As Dr. Vazquez Velazquez and Dr. Onuoha explain, after Macleod was transferred to USP-McCreary, it was necessary to medically reassess whether he was still a candidate for cervical spine surgery, due to the passage of time since Macleod was initially approved at another facility. Further, the surgeon also required updated testing for his own purposes. Macleod's allegation that Drs. Vazquez Velazquez and Onuoha unreasonably delayed in scheduling his cervical surgery until May 2013 is simply unwarranted in light of the medical history that the Defendants have provided. See Davis v. Caruso, No. 07-10115, 2008 WL 540818, at *7 (E.D. Mich. Feb. 25, 2008) (any initial delays in diagnosing or treating fractured finger failed to reveal deliberate indifference) (collecting similar cases); O'Bryan v. Fed. Bureau of Prisons, No. 6:07-76-DCR, 2007 WL 2571906 (E.D. Ky. Sept. 4, 2007) (finding five-month delay between broken wrist injury and consultation with surgeon did not show deliberate indifference); Bierbauer v. Manenti, No. 4:09CV2142, 2010 WL 4008835, at *6 (N.D. Ohio Oct. 12, 2010) (delay in hip replacement surgery did not amount to deliberate indifference.) Simply put, Macleod was not entitled to the equivalent of "on demand, " or "drive-through, " medical treatment according to his schedule.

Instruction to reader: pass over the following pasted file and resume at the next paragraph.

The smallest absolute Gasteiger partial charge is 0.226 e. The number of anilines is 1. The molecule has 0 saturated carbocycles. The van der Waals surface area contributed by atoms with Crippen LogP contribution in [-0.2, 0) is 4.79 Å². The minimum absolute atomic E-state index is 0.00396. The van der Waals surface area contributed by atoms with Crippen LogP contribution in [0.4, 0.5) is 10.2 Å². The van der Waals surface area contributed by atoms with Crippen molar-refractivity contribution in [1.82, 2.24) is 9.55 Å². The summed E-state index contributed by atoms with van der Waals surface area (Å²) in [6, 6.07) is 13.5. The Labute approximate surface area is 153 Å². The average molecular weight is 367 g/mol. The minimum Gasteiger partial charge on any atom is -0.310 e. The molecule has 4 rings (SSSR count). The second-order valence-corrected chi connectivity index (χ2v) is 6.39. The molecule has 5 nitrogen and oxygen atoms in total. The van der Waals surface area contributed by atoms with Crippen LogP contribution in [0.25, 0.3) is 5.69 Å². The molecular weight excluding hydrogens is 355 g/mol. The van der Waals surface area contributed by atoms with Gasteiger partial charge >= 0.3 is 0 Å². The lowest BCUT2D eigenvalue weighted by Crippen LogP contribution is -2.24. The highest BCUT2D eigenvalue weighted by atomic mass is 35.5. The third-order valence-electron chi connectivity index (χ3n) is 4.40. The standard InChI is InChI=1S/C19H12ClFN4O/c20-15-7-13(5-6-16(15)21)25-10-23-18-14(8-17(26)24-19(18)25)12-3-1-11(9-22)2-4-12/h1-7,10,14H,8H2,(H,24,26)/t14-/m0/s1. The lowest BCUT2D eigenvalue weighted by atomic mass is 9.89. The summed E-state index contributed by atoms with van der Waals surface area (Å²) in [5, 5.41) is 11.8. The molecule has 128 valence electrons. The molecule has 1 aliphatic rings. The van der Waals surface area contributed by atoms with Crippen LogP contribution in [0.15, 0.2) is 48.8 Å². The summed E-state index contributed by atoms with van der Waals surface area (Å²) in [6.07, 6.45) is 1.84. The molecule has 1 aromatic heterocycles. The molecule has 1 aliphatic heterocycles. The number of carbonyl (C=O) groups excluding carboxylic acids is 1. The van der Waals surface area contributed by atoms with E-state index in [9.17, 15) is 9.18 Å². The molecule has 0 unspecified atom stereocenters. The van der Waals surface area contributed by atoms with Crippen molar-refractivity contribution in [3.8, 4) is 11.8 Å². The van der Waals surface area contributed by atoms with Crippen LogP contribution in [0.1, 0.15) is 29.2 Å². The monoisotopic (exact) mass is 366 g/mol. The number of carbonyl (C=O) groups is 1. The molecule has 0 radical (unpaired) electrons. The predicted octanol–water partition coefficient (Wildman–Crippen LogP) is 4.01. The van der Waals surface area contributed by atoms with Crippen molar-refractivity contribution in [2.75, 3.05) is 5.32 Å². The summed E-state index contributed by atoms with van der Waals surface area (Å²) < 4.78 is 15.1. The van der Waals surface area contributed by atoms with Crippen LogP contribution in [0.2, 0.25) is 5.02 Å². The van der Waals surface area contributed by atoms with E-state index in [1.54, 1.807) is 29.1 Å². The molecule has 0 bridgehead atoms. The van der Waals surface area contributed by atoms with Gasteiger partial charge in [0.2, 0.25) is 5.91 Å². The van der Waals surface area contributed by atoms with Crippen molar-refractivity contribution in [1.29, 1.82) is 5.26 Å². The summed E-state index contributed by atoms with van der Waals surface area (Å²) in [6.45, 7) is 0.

Further, the Defendants' conclusion that additional cervical or lumbar surgery was not medically necessary was based on two central considerations, the first being that no surgeon or other healthcare provider recommended surgery for Macleod's lumbar spine or additional surgery on his neck. The records indicate that his first cervical surgery was successful. As both Defendants further explain, the decision not to authorize surgery on Macleod's ankle stemmed from the fact that the ankle was not fractured, and based upon their professional opinion, his subjective pain complaints could be adequately managed by more conservative measures. And in fact, that conservative treatment was successful. On September 27, 2013, the prison medical staff determined that Macleod had a full range of motion in his neck and extremities. On October 1, 2013, Macleod reported being pleased with his the results of his surgery. Further, the medical notations from the April 23, 2014, encounter at USP-McCreary document that Macleod was "doing OK, " and that he had no complaints. [Record No. 25-4, p. 26]